For 100 consecutive years Brown-Bishop Post No. 704, Veterans of Foreign Wars has contributed to helping veterans of foreign wars, their families and communities.
Members gathered this week, looking over scrapbooks and discussing the award they were given, being the only post in Kansas to receive the honor to date.
“There are other posts that are older, but they have not operated consecutively for 100 years,” VFW 704 Commander Neil Hudson said.
The accomplishment is astounding amid the fact VFW posts across the state are rapidly diminishing in number as younger veterans do not step up to fill the positions of the World War II and Korean War veterans who are dying daily.
“The bad thing about VFWs anymore is there were 23 posts in our district in 2012. Our district goes from the Oklahoma line to Fort Scott (and west) to Augusta. At this point we are down to 15, and there are about four that are going to drop out of that. We’re going to be down to almost single digits,” Hudson said. “There are seven districts in the state of Kansas now. There were nine. They’ve had to reorganize because of the decline.”
“When I was commander, there were 177 posts in the state of Kansas,” former Commander Jim Ewan said.
“We are now down to 112 in the state,” Henry Gatewood, another former commander, said.
“They are going fast,” Hudson said, adding that many veterans of Vietnam, Afghanistan and other wars are not affiliating.
Oswego’s VFW closed down as did Erie’s, and Chetopa’s post only has two members. Chanute and Pittsburg posts are on the verge of closure, too. As VFW posts close, some members move to another post still open. Some do not. Sometimes the posts are too far away for some older veterans to participate. Passing the torch to the younger generation of veterans can’t be done if they are not there and willing to accept the torch.
“I don’t know what the big issue is and why they aren’t affiliating. Maybe there are so many other things to do now than say 50-60 years ago, and they are just too busy,” Hudson said. “I know several that have got kids, and how many things are kids involved in?”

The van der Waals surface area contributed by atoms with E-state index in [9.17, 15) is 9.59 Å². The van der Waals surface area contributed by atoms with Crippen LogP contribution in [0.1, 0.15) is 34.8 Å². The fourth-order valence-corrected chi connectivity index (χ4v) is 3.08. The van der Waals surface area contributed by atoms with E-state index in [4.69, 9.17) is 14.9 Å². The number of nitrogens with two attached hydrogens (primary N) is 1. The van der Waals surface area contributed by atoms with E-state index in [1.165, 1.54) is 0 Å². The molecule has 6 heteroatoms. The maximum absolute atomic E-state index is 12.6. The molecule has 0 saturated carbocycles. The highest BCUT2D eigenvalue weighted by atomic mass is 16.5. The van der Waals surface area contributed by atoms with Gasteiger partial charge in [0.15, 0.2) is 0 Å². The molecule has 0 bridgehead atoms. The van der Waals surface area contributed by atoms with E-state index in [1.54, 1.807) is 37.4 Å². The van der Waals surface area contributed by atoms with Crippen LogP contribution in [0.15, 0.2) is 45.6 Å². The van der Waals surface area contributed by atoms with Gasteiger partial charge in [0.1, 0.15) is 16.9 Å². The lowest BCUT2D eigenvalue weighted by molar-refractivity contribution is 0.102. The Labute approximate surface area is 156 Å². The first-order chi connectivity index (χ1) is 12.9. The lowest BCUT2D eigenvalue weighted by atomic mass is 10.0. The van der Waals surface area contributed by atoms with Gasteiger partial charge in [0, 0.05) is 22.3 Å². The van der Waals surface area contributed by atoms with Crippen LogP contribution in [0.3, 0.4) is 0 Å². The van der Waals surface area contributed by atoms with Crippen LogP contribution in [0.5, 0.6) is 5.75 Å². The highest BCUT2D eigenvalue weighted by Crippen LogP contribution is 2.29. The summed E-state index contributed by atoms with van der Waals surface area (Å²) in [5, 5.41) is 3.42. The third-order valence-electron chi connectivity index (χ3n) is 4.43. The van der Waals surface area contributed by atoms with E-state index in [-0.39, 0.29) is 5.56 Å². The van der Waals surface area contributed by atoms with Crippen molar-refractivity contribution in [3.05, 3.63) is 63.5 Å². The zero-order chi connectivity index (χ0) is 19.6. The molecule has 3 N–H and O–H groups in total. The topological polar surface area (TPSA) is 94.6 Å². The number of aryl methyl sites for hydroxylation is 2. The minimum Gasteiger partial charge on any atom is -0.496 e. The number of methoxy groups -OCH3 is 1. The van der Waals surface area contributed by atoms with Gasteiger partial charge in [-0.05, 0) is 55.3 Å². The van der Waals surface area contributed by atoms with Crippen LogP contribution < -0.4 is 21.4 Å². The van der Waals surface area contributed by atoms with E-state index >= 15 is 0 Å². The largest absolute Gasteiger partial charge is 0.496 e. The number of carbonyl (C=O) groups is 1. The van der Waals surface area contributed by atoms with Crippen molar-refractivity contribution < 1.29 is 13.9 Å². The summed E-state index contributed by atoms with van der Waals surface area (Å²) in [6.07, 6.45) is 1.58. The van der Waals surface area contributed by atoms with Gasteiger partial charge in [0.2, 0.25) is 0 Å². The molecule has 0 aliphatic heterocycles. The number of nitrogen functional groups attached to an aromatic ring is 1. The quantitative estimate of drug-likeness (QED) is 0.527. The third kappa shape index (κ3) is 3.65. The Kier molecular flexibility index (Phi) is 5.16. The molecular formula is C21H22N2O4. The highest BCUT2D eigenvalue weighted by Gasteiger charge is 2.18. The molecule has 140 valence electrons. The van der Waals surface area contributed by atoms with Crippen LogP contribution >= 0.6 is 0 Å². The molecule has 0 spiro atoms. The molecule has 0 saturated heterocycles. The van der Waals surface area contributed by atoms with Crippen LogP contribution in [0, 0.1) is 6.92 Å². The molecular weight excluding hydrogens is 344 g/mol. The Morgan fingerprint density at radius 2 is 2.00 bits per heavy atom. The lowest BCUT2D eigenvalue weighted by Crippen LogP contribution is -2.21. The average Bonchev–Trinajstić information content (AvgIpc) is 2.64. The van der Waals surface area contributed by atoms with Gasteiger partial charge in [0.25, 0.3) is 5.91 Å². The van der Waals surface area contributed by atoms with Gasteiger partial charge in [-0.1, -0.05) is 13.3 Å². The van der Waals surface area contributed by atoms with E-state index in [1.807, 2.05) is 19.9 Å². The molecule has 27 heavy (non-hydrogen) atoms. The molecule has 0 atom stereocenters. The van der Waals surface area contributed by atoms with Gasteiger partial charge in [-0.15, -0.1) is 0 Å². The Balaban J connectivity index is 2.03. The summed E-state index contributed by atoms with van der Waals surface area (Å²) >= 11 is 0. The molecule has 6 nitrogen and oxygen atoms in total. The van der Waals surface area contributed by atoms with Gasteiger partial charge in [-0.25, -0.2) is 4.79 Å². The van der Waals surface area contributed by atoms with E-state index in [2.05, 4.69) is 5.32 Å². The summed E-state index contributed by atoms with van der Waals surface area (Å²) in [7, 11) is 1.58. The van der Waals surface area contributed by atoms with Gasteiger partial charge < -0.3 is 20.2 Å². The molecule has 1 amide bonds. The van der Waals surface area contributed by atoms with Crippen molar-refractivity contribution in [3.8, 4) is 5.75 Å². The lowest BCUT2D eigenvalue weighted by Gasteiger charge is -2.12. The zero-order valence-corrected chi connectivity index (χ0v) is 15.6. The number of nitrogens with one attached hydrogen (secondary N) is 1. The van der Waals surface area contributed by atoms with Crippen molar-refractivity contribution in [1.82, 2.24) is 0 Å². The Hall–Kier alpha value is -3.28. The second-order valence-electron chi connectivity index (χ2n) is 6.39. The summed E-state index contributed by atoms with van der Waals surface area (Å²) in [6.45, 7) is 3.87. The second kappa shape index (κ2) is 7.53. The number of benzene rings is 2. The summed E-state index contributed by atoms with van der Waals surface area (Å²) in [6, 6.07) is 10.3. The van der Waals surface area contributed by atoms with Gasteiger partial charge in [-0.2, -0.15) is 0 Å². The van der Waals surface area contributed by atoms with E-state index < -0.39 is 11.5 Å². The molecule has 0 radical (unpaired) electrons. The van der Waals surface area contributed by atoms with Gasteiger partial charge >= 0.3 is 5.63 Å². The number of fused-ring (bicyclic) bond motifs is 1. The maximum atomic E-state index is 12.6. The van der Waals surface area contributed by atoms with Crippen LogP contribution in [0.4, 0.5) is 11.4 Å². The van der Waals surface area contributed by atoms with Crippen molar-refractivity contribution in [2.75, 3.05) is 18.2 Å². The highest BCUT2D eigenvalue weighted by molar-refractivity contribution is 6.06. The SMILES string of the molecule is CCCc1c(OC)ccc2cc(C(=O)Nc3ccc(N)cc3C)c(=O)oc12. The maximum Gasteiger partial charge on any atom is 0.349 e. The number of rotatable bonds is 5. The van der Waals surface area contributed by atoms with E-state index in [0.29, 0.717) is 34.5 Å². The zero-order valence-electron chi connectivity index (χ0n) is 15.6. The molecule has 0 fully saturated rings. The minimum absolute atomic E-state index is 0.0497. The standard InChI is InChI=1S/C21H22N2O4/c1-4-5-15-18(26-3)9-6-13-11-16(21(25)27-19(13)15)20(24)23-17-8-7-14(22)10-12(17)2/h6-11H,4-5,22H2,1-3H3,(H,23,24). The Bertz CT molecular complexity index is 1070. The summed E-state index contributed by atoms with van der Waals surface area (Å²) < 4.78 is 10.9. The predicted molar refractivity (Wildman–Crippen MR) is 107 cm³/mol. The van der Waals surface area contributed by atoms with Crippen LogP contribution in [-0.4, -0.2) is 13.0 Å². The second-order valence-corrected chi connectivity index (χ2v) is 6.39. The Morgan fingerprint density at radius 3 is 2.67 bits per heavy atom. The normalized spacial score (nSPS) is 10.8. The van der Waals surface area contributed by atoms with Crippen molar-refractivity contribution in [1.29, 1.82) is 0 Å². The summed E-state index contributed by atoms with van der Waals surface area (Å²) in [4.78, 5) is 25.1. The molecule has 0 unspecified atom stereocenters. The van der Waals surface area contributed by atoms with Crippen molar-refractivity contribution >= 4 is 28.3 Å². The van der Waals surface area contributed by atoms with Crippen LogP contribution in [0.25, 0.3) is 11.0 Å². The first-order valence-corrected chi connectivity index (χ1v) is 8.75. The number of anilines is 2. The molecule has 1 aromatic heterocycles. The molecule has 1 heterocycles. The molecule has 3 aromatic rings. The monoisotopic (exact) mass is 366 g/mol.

It could be as some say that they can’t afford the $45 annual dues, or a lifetime membership fee that is based on age and can be paid in installments over 12 months.
Or perhaps, they said, part of the unwillingness of younger veterans to join is based on misconceptions that all older veterans do is sit around, smoke, drink and tell old war stories.
The veterans laughed, raising a cup of black coffee, saying that was about all they drink that’s stout nowadays and they only have one member who smokes. While they do enjoy camaraderie and are there to support one another when needed, old war stories are not the general topic of conversation. They have too many other things to talk about, from caring for other veterans who may need help to maintenance of their own building and grounds to their community service projects and involvement to events.
The Brown-Bishop Post remains every active in a multitude of ways. In community service, its works include youth activities, legislative service, community service and veterans service.
Legislatively, post members attend meetings at the local and sometimes the state level.
In regard to community service, the veterans said they accept and provide hospital/medical equipment to loan to people in the community who need it.